amygrace - the same with mother - she has had very good health and enough money to keep herself well but has one gripe after another and made my life and the lives of others h*ll at times - way too many times.
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If only my father had gone to the doctor when he first felt pain, and if only he had stopped smoking.
If only my mother had accepted she was getting older and made some effort to accept the help offered, and the walker recommended. If only my mother had tried to enjoy life and hadn't spent the last 30 years complaining, giving her daughters a hard time, and finding the glass half empty, when, in fact, she was so much healthier and more fortunate than 80% of others her age.
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I wish we'd known sooner about the possibility of dementia in Gulf War I/Desert Storm veterans. Then I could have helped make sure they kept Life Insurance policies while both were healthy.

Dad apparently either had a policy only through work, &/or allowed his outside policy to lapse - either way, within 3 months of Alz dx & over a year since being laid-off (we now suspect he was fired), when cleaning out some papers, mom discovered that they had no LI policy on either. "luckily" due to dad's anti-social disorder, he has no friends, & no surviving family to come to a service. So his VA benefits to be interned @ Arlington Cemetery is fine; but my 64 yo post-heart attk mom had to find a policy to pay for a small service.

I have already looked into non-employer provided policy pricing, and have those companies on a list if needed if I should not have that benefit through my work.
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I don't know Cwillie, I don't think I want to live into my eighties if I become incapable of taking care of myself. I'd rather have fun now, than to be a burden to my family. My husband and I intend to downsize out of this home into a much smaller apartment or condi, and start living, once my FIL moves onto wherever he moves on to, whether that's a nursing home or the big blue yonder!
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Staceyb, sometimes I think we should eat, drink and be merry rather than taking care of our health. The problem with that is I know when my unhealthy lifestyle would catch up with me I would probably be begging the docs to do their best rather than pulling the plug!
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So true GA, my FIL never expected to live to 86, especially after being a heavy smoker, though he quit at age 70. He has even lived through stage 4 Lymphoma, and to think that he could go on several more years! At this point, with his extremely limited mobility I doubt it, as a bad fall will likely break a hip or other large bone, ultimately killing him, or ending him in a Nursing home. If anything else, I suppose it's time to start taking better care of ourselves!
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I think there's another issue in this whole discussion, and that's that our parents probably did not expect to live this long. Their parents probably didn't live into the 90s or 100s; the medical technology wasn't available then, but it is now.

Some of them didn't even have indoor plumbing or central heating; they suffered through the Depression and WWII. Pneumonia was a killer; it's been controlled for years. Who could have guessed that he/she would really live so long?

But we can gain from their experiences. And I think there is in fact a lot to be gained from evaluating what they could have done and do it for ourselves, NOW, so our own families aren't faced with what many of us have encountered.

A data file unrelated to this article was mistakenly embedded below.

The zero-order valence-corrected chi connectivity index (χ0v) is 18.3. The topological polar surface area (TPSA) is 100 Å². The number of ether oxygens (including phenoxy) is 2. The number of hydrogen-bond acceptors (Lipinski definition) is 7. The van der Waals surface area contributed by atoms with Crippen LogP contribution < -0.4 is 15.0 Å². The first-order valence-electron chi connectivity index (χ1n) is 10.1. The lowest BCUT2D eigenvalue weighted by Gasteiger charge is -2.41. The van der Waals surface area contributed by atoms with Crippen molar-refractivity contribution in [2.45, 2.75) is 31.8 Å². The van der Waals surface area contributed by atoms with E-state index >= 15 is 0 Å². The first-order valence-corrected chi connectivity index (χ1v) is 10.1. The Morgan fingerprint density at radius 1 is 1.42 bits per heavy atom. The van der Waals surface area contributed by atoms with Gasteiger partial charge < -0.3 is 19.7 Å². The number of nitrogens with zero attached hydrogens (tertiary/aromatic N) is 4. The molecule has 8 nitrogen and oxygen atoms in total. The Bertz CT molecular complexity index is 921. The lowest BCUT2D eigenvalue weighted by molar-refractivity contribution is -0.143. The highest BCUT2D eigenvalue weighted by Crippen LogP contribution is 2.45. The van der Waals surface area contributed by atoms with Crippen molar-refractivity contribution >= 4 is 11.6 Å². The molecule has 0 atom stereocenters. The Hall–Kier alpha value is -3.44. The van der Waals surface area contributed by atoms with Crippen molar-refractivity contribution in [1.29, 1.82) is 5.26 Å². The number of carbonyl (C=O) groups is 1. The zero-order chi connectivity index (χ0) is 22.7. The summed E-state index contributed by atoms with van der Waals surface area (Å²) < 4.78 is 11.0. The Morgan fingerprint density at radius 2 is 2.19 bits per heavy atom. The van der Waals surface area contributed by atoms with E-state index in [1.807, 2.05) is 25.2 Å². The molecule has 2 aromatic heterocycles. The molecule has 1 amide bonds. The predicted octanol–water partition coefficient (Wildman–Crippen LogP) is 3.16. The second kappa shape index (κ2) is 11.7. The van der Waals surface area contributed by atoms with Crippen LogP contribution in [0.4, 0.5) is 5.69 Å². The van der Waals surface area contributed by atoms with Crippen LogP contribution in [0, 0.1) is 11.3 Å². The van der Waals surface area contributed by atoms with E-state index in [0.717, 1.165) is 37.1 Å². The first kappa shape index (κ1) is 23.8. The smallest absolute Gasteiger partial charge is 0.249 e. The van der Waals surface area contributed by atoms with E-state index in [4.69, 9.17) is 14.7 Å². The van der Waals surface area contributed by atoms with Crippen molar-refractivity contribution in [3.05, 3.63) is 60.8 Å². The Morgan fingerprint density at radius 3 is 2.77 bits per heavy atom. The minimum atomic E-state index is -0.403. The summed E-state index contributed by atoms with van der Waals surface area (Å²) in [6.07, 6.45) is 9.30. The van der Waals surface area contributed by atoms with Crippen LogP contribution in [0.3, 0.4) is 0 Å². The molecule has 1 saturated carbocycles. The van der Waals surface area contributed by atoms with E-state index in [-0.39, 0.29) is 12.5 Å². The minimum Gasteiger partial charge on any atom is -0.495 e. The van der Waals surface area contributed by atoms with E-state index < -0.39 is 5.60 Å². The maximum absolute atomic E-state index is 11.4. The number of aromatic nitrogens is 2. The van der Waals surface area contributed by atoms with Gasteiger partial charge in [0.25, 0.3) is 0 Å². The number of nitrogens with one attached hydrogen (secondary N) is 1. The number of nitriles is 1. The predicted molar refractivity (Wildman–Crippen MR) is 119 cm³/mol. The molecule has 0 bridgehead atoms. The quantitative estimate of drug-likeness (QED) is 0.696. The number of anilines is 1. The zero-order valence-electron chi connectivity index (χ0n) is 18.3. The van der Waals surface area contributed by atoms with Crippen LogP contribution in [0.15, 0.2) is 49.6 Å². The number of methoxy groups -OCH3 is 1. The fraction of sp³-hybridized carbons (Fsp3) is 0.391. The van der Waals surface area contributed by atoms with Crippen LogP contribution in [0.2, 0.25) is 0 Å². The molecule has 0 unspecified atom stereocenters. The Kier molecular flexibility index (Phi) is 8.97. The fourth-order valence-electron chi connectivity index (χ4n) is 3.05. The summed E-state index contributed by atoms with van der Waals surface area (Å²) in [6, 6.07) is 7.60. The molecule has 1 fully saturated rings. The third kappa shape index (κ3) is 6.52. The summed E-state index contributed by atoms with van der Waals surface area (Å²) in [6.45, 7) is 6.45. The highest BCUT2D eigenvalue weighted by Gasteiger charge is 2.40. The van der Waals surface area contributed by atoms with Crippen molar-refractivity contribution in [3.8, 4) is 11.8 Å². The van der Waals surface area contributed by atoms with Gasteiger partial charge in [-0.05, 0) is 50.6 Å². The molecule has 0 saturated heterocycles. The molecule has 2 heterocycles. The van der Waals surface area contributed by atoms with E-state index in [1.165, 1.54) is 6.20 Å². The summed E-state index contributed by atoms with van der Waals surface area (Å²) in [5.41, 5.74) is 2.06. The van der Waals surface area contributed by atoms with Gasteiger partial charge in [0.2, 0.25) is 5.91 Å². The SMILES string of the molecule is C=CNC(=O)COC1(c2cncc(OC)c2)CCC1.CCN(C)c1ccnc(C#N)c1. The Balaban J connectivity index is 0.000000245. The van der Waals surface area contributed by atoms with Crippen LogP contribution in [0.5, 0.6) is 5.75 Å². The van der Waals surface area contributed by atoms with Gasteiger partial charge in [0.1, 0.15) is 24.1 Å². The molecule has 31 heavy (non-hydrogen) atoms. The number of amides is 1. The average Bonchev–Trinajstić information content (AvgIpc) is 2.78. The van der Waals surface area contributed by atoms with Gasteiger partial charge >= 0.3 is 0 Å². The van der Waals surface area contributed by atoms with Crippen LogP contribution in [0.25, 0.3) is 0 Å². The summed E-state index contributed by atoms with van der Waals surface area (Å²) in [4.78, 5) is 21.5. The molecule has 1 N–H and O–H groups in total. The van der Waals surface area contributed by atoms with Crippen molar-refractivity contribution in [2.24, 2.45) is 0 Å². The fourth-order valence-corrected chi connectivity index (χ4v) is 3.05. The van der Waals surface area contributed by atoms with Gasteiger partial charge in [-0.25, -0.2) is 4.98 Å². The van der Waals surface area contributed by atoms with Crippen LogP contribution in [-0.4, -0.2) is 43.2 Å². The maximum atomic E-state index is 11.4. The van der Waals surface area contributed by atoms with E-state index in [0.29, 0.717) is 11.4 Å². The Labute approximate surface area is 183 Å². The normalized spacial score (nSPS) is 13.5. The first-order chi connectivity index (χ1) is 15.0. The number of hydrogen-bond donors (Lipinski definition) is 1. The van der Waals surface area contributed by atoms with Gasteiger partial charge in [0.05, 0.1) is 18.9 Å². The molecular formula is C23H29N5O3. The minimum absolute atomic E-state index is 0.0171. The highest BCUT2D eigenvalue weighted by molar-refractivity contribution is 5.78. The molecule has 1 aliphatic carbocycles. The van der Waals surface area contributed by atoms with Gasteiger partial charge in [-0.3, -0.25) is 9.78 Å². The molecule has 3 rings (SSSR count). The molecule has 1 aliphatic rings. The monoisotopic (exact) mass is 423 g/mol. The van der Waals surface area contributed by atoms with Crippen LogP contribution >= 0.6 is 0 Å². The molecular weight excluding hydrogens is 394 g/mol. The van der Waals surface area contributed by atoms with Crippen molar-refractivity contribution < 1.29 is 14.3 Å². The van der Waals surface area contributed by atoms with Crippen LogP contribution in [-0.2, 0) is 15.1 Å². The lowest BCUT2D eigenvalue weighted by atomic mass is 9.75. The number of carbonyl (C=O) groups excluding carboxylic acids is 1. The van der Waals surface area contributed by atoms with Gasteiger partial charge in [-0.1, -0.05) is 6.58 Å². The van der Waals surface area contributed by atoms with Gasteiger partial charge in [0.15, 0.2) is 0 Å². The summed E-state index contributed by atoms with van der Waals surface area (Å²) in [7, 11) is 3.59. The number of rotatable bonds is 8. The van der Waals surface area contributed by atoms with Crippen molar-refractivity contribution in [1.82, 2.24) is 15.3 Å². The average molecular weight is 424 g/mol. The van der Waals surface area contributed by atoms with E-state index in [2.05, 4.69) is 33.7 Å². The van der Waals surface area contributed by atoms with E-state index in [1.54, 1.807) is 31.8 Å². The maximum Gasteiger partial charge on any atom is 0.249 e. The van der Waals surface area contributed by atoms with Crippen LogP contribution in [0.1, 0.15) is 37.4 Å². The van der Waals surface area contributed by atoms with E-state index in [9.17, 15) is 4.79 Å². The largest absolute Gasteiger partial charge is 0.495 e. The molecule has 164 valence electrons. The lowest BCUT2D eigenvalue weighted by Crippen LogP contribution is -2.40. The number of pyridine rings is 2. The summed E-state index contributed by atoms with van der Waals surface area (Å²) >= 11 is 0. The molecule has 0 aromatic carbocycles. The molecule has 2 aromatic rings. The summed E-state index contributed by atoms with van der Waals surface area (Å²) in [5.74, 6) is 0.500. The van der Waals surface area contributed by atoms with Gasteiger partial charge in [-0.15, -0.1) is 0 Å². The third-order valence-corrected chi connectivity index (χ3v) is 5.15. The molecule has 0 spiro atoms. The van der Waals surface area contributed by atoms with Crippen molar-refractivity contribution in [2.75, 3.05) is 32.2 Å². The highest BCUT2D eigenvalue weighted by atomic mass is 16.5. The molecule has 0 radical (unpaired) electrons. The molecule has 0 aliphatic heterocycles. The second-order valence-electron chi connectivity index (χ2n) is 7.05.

I hope that doesn't seem condescending to other posters; it's not meant to be. It's rather an attempt to gain from experience, just as history could teach us so many lessons if we're willing to learn.
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My own parents did everything right, but unfortunately their poor health took them too soon, my Dad with a rare Autoimmune disease called PSP, and my Mom with Uterine Cancer. But my husband's parents, while they too downsized, and had all of their legal paperwork in order, and once my MIL passed away, my FIL EXPECTED to come to live with us. The other two siblings have been completely out of the picture, and were never close to their folks, leaving the burden on us. My FIL had never been alone in his life, and to some degree, I understand that he was scared to live alone, but he hasn't ever considered our feelings in all of this, now 12 years. I wish that he had moved into a senior apartment near us, and if necessary, later moved in with us. 12 years is a long time to have someone in your home. We won't do this to our own kids.
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Trying, I think that last paragraph really sums it up. Great points made.
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It would take a book to detail all the things I wish my parents had taken care of. Their lack of responsibility has been disastrous for our family. I tried years ago to help them make important changes and offered to help. I was told to mind my own business. I tried to tell them it would become my business when they were no longer able to support the business and life they had. Mom basically agreed but she said that my siblings and I would just have to be there for them when the time came. I was flabbergasted and said it was unlikely that I would be in a position to devote the time and energy to rescuing them. That was nearly 10 years ago, both my parents were in their 70s. I stopped trying to force them and let it go.

Dad became incapacitated two years ago and the proverbial "train wreck" has happened. I can't dwell on "would'a - should'a" it makes me sick when I do. Instead I have set my boundaries and only help as I am willing and able for my own health and sanity. Of course it's never going to be enough in my parents eyes but I have learned not to care about that.

Do I wish my parents had done things differently? Of course, but they didn't and I can't change that. I can only choose how I face today. Today I will do what I can but not at the expense of my own well being. I will do it with love and not allow guilt to push me into taking on more than is good for me. When I am able to do this I don't resent the poor choices my parents made, I don't even think about them.
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I kinda strayed of topic there.......

Like most of us I wish my folks had paid more attention to their health. We are now paying the price for their lifetimes of horrible diet, no exercise etc. my mom has too many medical issues to list. I love my Mom but I think she took a short walk in 1968 and maybe ate a vegetable in 1972 but I could be mistaken.......